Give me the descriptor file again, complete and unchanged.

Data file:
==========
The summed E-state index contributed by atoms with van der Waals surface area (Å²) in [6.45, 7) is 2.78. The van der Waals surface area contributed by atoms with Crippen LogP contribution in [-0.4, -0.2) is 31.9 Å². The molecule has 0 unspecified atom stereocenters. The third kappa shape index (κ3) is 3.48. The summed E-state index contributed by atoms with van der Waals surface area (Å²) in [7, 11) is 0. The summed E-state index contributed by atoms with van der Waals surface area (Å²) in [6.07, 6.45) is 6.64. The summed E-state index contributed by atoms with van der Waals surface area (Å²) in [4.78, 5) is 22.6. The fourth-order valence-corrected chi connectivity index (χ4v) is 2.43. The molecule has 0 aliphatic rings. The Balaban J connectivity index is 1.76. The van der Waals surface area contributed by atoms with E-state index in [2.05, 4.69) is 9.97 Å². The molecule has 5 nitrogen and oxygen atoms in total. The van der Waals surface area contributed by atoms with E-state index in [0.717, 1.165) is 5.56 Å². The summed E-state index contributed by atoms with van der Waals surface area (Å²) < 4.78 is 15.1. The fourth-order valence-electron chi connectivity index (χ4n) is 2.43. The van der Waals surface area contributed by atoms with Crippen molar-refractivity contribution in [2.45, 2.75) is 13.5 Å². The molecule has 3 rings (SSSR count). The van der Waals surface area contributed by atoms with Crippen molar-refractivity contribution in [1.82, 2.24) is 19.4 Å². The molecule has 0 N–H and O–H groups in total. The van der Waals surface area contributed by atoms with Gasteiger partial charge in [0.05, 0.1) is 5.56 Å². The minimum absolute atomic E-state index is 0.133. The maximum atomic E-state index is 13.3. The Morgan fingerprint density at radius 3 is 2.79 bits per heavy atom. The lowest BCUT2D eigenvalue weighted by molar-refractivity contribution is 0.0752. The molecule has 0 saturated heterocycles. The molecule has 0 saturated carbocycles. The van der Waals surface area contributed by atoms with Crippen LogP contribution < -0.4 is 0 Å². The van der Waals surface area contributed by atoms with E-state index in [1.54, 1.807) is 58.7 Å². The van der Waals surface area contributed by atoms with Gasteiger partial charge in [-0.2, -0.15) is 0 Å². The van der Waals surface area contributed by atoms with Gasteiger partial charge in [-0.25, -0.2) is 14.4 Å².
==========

The summed E-state index contributed by atoms with van der Waals surface area (Å²) in [6.45, 7) is 2.78. The van der Waals surface area contributed by atoms with Crippen LogP contribution in [-0.4, -0.2) is 31.9 Å². The molecule has 0 unspecified atom stereocenters. The third kappa shape index (κ3) is 3.48. The summed E-state index contributed by atoms with van der Waals surface area (Å²) in [7, 11) is 0. The summed E-state index contributed by atoms with van der Waals surface area (Å²) in [6.07, 6.45) is 6.64. The summed E-state index contributed by atoms with van der Waals surface area (Å²) in [4.78, 5) is 22.6. The fourth-order valence-corrected chi connectivity index (χ4v) is 2.43. The molecule has 0 aliphatic rings. The Balaban J connectivity index is 1.76. The van der Waals surface area contributed by atoms with E-state index in [2.05, 4.69) is 9.97 Å². The molecule has 5 nitrogen and oxygen atoms in total. The van der Waals surface area contributed by atoms with E-state index in [0.717, 1.165) is 5.56 Å². The summed E-state index contributed by atoms with van der Waals surface area (Å²) < 4.78 is 15.1. The fourth-order valence-electron chi connectivity index (χ4n) is 2.43. The van der Waals surface area contributed by atoms with Crippen molar-refractivity contribution in [2.45, 2.75) is 13.5 Å². The molecule has 3 rings (SSSR count). The van der Waals surface area contributed by atoms with Crippen molar-refractivity contribution in [1.82, 2.24) is 19.4 Å². The molecule has 0 N–H and O–H groups in total. The van der Waals surface area contributed by atoms with Gasteiger partial charge in [0.05, 0.1) is 5.56 Å². The minimum absolute atomic E-state index is 0.133. The maximum atomic E-state index is 13.3. The Morgan fingerprint density at radius 3 is 2.79 bits per heavy atom. The lowest BCUT2D eigenvalue weighted by molar-refractivity contribution is 0.0752. The molecule has 0 saturated heterocycles. The molecule has 0 saturated carbocycles. The van der Waals surface area contributed by atoms with Crippen LogP contribution < -0.4 is 0 Å². The van der Waals surface area contributed by atoms with E-state index in [1.54, 1.807) is 58.7 Å². The van der Waals surface area contributed by atoms with Gasteiger partial charge in [-0.2, -0.15) is 0 Å². The van der Waals surface area contributed by atoms with Gasteiger partial charge in [-0.25, -0.2) is 14.4 Å².